The Triumph engineers will say that there are more than 200 improvements made to this new Tiger 800, but whilst the changes made may be many, the bike still feels comfortably familiar. This is no bad thing either, as the Tiger 800 was always a relatively light and fun bike that didn’t shy away from the task of tackling heavier roads.

Certainly during the first test drive on the road with the XRt it is noticeable how smoothly the three-cylinder picks up from the bottom and still pulls hard up to the red zone at 10,500 rpm. The sports mode with it’s 95hp isn’t the most potent of machines on the market, but this just means it’s a machine that we reckon everyone would be able to handle. In this respect the gearing has been tweaked too – enabling a shorter first gear that means that riders should now benefit from better control of immediate torque when compared to the previous version – especially when off-road.

Where the Tiger 800 really shines through is with it’s balance of components, comfort and riding characteristics. The wide handlebars offer a solid lever, the tank is well-formed and offers a lot of ‘grip’ and it’s interesting to note that the larger 21″ front wheel on the XCa is almost as neutral and familiar as the XR.

Who ever thinks that an 800cc three-cylinder is too heavy to play in loose sand, between the rocks or on jumps, must revise this opinion immediately

All of the Tiger 800s (with the exception of the base model XR) come with Brembo front brakes too, and these do a fantastic job of offering balanced bite in well-managed doses. And of course there is the adjustable ABS that really handles itself well in even the most treacherous of circumstances.

After a whole day of touring, we become convinced that the new Tiger 800 isn’t so much a revolution of the previous machine as opposed to a measured and balanced evolution of it. The engine was already great – it still is – and the addition of new toys and electronics make an already good ride even better.

The next day sees us on the XCa’s equipped with Pirelli Scorpion Rally studs and playing some more on the Moroccan trails.

Even more so than on the road, it strikes us just how well balanced the XCa is and how smoothly this engine comes out to play.

Who ever thinks that an 800cc three-cylinder is too heavy to play in loose sand, between the rocks or on jumps, must revise this opinion immediately. Admittedly, it doesn’t take long before the bottom plate has claps,the soil underneath, but that’s what it’s for!

We do wonder if the plastic hand caps and tank parts would survive a slight crash just as quickly though.

After just a short ride in the sand, it dawns on us that this is the real, natural habitat for for the Tiger 800. The XRt is undoubtedly the more thoughtful option for the busy road traffic, but given a choice we would buy an XC in an instant, slip on the off-road studs and drift, slip and jump my way along any dirt I could find, powered by that sumptuous three-cylinder soundtrack.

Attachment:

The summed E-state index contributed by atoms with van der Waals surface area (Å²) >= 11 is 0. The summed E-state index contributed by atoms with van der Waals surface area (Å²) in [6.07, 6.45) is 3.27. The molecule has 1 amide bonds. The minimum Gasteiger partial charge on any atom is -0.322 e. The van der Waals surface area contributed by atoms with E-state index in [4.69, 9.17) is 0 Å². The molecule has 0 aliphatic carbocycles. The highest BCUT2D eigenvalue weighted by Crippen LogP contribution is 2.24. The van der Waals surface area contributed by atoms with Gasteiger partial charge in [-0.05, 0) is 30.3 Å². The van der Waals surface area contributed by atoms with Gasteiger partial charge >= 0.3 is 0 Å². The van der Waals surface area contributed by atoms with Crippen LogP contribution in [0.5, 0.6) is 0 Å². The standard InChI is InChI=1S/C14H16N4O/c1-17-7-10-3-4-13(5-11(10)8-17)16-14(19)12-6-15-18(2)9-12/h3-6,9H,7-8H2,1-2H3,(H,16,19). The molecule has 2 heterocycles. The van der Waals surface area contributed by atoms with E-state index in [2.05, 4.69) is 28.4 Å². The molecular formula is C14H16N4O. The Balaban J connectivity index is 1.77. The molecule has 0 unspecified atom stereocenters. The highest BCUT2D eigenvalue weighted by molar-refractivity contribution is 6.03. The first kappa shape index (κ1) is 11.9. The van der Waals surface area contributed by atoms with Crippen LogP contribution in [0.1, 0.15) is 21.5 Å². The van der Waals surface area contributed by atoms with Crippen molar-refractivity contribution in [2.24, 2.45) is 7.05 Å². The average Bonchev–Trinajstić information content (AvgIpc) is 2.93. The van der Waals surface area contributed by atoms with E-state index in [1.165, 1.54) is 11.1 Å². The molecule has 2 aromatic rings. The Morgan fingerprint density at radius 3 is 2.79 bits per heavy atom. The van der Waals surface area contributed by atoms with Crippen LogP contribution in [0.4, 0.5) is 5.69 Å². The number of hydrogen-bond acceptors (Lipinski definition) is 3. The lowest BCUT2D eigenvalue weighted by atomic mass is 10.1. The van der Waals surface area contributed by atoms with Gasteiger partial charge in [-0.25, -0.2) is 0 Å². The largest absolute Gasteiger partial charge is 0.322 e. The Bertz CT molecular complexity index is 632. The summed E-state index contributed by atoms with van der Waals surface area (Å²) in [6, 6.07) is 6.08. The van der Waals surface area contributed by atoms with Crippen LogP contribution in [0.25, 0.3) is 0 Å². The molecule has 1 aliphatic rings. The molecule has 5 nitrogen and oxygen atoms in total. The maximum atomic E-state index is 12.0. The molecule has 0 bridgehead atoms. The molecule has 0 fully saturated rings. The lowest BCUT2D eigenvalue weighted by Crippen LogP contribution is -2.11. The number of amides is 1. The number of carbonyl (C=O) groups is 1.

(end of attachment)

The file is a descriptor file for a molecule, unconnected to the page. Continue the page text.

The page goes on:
If we had the £12,500 to spend on such a machine that is! And that’s before we’ve even added the cost of the panniers.

The Tiger 800 is a beautiful machine and the equipment is as top-level as a rider can get, but secretly we dream of a Tiger 800 XC with as little bling and glamour as possible. Forget the iPad like dashboard, the 27 rider modes, electronic aids, heated grips or Brembo brakes and give us a basic XC package for around £9,500.

Sure the ride won’t be quite as pleasurable, but then the tent we would have strapped to the back wouldn’t come with air-conditioning either and we’d be ok with that!

Specifications

Triumph Tiger 800 XRt
Engine:
  800cc, 4 kl./cil., Water-cooled 3-in-line  
Max. power:
 95 hp / 9,500 rpm 
Max. torque:
    79 Nm / 8.050 rpm 
Transmission:
  zesbak, chain 
Frame:
  steel trellis frame 
Front suspension:
  43 mm Showa fully adjustable suspension 180 mm 
Rear suspension:
  Showa monoshock, fully adjustable, suspension 170 mm 
Front brake:
  305 mm discs with Brembo radially mounted four-piston calipers, ABS 
Rear brake :
  255 mm disc with Nissin twin piston caliper, ABS Front 
/ rear tires: 
 100 / 90-19 / 150 / 70-17  
Dry weight:
 199-208kg, depending on model 
Seat height:
  810 – 830 mm 
Tank capacity:
      19 l. 
Colours:
  Silver Ice, Crystal White, Matt Cobalt Blue

 

Triumph Tiger 800 XCa
Engine:
  800cc, 4 kl./cil., Water-cooled 3-in-line  
Max. power:
 95 hp / 9,500 rpm 
Max. torque:
    79 Nm / 8.050 rpm 
Transmission:
  zesbak, chain 
Frame:
  steel trellis frame 
Front suspension:
  43 mm WP fully adjustable travel 220 mm 
Rear suspension:
  WP monoshock, fully adjustable, travel 215 mm 
Front brake:
  305 mm discs with Brembo radially mounted four-piston calipers, ABS 
Rear brake :
  255 mm disc with Nissin twin piston caliper, ABS Front 
/ rear tires:
 90 / 90-21 / 150 / 70-17  
Dry weight:
  199-208kg, depending on model
Seat height:
  840 – 860 mm 
Tank capacity:
      19 l. 
Colours:
  Korosi Red, Crystal White, Marine


This review was first featured on MaxxMoto. It’s translated and republished here with permission.